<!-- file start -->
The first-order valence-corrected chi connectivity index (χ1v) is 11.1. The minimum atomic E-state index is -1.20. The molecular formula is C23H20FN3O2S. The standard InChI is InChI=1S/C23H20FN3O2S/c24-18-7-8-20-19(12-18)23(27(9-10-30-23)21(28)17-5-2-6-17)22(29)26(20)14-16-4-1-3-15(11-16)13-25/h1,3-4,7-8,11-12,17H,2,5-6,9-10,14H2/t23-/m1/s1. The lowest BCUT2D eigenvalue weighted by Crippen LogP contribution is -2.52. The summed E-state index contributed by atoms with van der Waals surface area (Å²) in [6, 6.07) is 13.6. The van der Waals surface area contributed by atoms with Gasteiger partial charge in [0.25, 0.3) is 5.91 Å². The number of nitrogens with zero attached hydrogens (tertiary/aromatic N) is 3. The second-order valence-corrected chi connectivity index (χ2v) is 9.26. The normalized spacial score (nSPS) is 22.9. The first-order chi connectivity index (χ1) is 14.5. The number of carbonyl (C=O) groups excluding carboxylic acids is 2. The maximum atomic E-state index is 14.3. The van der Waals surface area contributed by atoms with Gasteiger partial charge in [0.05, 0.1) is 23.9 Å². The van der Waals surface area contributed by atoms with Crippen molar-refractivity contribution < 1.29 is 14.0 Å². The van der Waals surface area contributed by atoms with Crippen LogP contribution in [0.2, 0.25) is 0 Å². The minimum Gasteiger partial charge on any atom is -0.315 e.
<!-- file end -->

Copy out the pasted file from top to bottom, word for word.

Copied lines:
The first-order valence-corrected chi connectivity index (χ1v) is 11.1. The minimum atomic E-state index is -1.20. The molecular formula is C23H20FN3O2S. The standard InChI is InChI=1S/C23H20FN3O2S/c24-18-7-8-20-19(12-18)23(27(9-10-30-23)21(28)17-5-2-6-17)22(29)26(20)14-16-4-1-3-15(11-16)13-25/h1,3-4,7-8,11-12,17H,2,5-6,9-10,14H2/t23-/m1/s1. The lowest BCUT2D eigenvalue weighted by Crippen LogP contribution is -2.52. The summed E-state index contributed by atoms with van der Waals surface area (Å²) in [6, 6.07) is 13.6. The van der Waals surface area contributed by atoms with Gasteiger partial charge in [0.25, 0.3) is 5.91 Å². The number of nitrogens with zero attached hydrogens (tertiary/aromatic N) is 3. The second-order valence-corrected chi connectivity index (χ2v) is 9.26. The normalized spacial score (nSPS) is 22.9. The first-order chi connectivity index (χ1) is 14.5. The number of carbonyl (C=O) groups excluding carboxylic acids is 2. The maximum atomic E-state index is 14.3. The van der Waals surface area contributed by atoms with Gasteiger partial charge in [0.05, 0.1) is 23.9 Å². The van der Waals surface area contributed by atoms with Crippen molar-refractivity contribution < 1.29 is 14.0 Å². The van der Waals surface area contributed by atoms with Crippen LogP contribution in [0.2, 0.25) is 0 Å². The minimum Gasteiger partial charge on any atom is -0.315 e.